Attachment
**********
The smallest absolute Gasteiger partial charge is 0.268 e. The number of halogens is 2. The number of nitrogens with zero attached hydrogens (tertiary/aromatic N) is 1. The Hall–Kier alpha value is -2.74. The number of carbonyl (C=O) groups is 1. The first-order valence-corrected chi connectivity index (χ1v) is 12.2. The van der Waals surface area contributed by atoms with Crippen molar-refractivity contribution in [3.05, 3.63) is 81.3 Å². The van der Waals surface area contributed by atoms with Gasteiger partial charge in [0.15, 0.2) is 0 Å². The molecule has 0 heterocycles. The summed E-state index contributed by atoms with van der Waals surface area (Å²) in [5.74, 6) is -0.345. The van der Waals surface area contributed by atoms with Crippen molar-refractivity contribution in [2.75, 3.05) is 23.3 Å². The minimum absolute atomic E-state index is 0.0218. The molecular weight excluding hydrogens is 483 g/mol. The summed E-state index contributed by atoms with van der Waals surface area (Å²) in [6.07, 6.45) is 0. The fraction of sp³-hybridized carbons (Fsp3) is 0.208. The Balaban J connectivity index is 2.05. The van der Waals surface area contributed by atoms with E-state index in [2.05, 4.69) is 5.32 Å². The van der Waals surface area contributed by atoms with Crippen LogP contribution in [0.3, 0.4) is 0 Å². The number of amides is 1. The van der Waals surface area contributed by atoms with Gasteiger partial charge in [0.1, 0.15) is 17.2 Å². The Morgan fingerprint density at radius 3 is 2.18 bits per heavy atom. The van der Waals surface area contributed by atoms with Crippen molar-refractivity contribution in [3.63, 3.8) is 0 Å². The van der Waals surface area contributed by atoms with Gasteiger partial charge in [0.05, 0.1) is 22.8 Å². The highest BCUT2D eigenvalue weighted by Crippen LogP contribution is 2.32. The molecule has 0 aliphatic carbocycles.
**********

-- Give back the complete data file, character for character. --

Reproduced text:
The smallest absolute Gasteiger partial charge is 0.268 e. The number of halogens is 2. The number of nitrogens with zero attached hydrogens (tertiary/aromatic N) is 1. The Hall–Kier alpha value is -2.74. The number of carbonyl (C=O) groups is 1. The first-order valence-corrected chi connectivity index (χ1v) is 12.2. The van der Waals surface area contributed by atoms with Crippen molar-refractivity contribution in [3.05, 3.63) is 81.3 Å². The van der Waals surface area contributed by atoms with Gasteiger partial charge in [0.15, 0.2) is 0 Å². The molecule has 0 heterocycles. The summed E-state index contributed by atoms with van der Waals surface area (Å²) in [5.74, 6) is -0.345. The van der Waals surface area contributed by atoms with Crippen molar-refractivity contribution in [2.75, 3.05) is 23.3 Å². The minimum absolute atomic E-state index is 0.0218. The molecular weight excluding hydrogens is 483 g/mol. The summed E-state index contributed by atoms with van der Waals surface area (Å²) in [6.07, 6.45) is 0. The fraction of sp³-hybridized carbons (Fsp3) is 0.208. The Balaban J connectivity index is 2.05. The van der Waals surface area contributed by atoms with E-state index in [2.05, 4.69) is 5.32 Å². The van der Waals surface area contributed by atoms with Crippen LogP contribution in [0.3, 0.4) is 0 Å². The number of amides is 1. The van der Waals surface area contributed by atoms with Gasteiger partial charge in [0.1, 0.15) is 17.2 Å². The Morgan fingerprint density at radius 3 is 2.18 bits per heavy atom. The van der Waals surface area contributed by atoms with Crippen molar-refractivity contribution in [3.63, 3.8) is 0 Å². The van der Waals surface area contributed by atoms with Gasteiger partial charge in [0.05, 0.1) is 22.8 Å². The highest BCUT2D eigenvalue weighted by Crippen LogP contribution is 2.32. The molecule has 0 aliphatic carbocycles.